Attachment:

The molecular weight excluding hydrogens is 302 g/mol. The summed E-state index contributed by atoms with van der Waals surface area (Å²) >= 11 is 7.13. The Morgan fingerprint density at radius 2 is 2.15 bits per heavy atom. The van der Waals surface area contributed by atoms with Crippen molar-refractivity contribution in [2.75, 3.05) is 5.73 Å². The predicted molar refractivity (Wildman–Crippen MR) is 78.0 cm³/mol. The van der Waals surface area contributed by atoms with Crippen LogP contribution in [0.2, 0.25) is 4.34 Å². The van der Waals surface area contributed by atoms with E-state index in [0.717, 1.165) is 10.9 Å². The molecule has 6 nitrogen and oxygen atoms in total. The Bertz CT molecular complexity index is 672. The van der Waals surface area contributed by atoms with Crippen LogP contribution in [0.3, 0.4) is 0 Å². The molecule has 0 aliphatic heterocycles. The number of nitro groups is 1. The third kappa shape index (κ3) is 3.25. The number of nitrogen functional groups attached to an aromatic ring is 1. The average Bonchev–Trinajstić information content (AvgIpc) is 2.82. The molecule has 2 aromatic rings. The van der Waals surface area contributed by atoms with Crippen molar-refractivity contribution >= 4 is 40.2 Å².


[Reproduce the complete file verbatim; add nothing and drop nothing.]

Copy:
The molecular weight excluding hydrogens is 302 g/mol. The summed E-state index contributed by atoms with van der Waals surface area (Å²) >= 11 is 7.13. The Morgan fingerprint density at radius 2 is 2.15 bits per heavy atom. The van der Waals surface area contributed by atoms with Crippen molar-refractivity contribution in [2.75, 3.05) is 5.73 Å². The predicted molar refractivity (Wildman–Crippen MR) is 78.0 cm³/mol. The van der Waals surface area contributed by atoms with Crippen LogP contribution in [0.2, 0.25) is 4.34 Å². The van der Waals surface area contributed by atoms with E-state index in [0.717, 1.165) is 10.9 Å². The molecule has 6 nitrogen and oxygen atoms in total. The Bertz CT molecular complexity index is 672. The van der Waals surface area contributed by atoms with Crippen LogP contribution in [0.3, 0.4) is 0 Å². The molecule has 0 aliphatic heterocycles. The number of nitro groups is 1. The third kappa shape index (κ3) is 3.25. The number of nitrogen functional groups attached to an aromatic ring is 1. The average Bonchev–Trinajstić information content (AvgIpc) is 2.82. The molecule has 2 aromatic rings. The van der Waals surface area contributed by atoms with Crippen molar-refractivity contribution >= 4 is 40.2 Å².